I recently asked a senior Capitol Hill staff member about the little known “abortion fee” in the Senate health care legislation the House of Representatives will vote on Sunday.
“Federal subsidies for insurance policies that cover abortion are not allowed under the Hyde amendment. In order to get around that aspect of the Hyde amendment, the Senate bill employs an accounting gimmick by which funds are ‘segregated.’ Part of that gimmick results in a direct abortion fee for most users of the exchange. You should be aware that one plan on the exchange will not cover abortion, so in theory pro-life persons could buy a plan that does not charge the abortion fee. However, if their other needs dictate that they must choose a plan that covers abortion, they will be required to make a direct payment into an abortion fund (see page 2074-2075 of the Senate bill). According to the bill, the payment must be equal to at least a dollar per month and insurance companies may only provide information about the abortion fee as a part of the summary of benefits at the time of enrollment. Furthermore, insurance companies and the exchange may only provide information about the total cost of a plan without explaining the abortion fee. (see page 2076 of the Senate bill)”
Health care exchanges have gained popularity after being signed into law by then Governor Mitt Romney of Massachusetts. The purpose of the exchange idea is to provide coverage for the uninsured; for example, those not eligible for an employer-sponsored plan or a public program such as Medicaid.
What does it mean when you break it down by the numbers?
The Census estimates 45.7 million people in the United States are uninsured. However, the “Numbers Guy” at the Wall Street Journal has raised legitimate questions about the Census’ calculations inflating the actual number. Others have reduced the number by 17 million. For illustrative purposes then, we will split the difference at 37.2 million.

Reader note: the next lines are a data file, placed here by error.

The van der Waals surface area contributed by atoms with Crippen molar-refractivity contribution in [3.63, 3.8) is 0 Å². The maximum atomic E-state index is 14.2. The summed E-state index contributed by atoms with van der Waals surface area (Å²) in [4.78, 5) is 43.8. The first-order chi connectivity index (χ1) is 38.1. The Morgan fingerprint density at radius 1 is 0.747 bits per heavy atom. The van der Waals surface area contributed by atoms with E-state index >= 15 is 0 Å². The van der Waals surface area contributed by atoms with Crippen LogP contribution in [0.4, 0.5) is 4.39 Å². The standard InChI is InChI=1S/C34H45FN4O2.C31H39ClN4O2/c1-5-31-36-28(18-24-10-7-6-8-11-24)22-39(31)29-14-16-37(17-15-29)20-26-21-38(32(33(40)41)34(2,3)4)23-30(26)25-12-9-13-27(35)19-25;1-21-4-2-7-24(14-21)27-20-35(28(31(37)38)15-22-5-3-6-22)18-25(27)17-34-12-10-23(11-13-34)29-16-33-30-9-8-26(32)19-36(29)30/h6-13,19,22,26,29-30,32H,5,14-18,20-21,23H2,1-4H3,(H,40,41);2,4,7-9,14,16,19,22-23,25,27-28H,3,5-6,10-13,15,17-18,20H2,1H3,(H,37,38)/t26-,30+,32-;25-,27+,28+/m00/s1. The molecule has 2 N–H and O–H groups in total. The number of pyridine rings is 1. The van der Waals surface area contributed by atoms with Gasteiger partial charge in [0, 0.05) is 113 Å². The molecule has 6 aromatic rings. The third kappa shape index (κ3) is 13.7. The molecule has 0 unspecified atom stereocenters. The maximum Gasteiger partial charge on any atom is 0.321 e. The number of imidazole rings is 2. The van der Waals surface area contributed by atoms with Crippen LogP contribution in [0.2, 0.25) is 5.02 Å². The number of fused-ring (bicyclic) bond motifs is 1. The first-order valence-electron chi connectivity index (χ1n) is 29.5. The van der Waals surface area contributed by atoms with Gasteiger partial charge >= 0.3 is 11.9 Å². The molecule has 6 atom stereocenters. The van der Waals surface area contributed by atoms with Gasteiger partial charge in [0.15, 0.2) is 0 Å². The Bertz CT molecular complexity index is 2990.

37.2 million uninsured potentially enrolled into exchange system
$12 / year potentially paid into “abortion fund”
$446,400,000 potentially paid into “abortion fund”
The cost of an abortion depends on the stage of pregnancy and which clinic is providing services. First trimester procedures run about $500-$1,000. Second trimester procedures cost $600-$10,000. Taking into account potential needed follow-up or other complications, for illustrative purposes, we will use $7,500 as the average cost of an abortion.
That is potentially 59,520 additional abortions that can be funded by the federal government each year just from this section of the legislation 158 abortions occur every hour. Under Obama-care the number increases to 165 every hour. This does not include the $7 billion of federal money slated for community health centers to be used for abortion.
If President Obama was serious about making abortions rare, he would not be forcing Americans to subsidize an “abortion fund” that increases the number of abortions occurring each day.
Pro-Life Democrats led by Representative Bart Stupak (D, MI-01) and others in the House of Representatives have refused to let their voices be silenced during this debate. Now is the crucial time when they need our support.
Some of the biggest supporters of the current health reform bill—replete with public funding for abortion—are self-described “progressive” Catholic organizations, such as Catholics in Alliance for the Common Good, Catholics United, and Catholic Democrats. These Catholic organizations, along with the Catholic Health Association have created confusion for Catholics because at the same time the USCCB has strongly opposed the current health care reform bill because of its inclusion of public funding for abortion, these Catholic organizations are providing “official” Catholic support for the bill.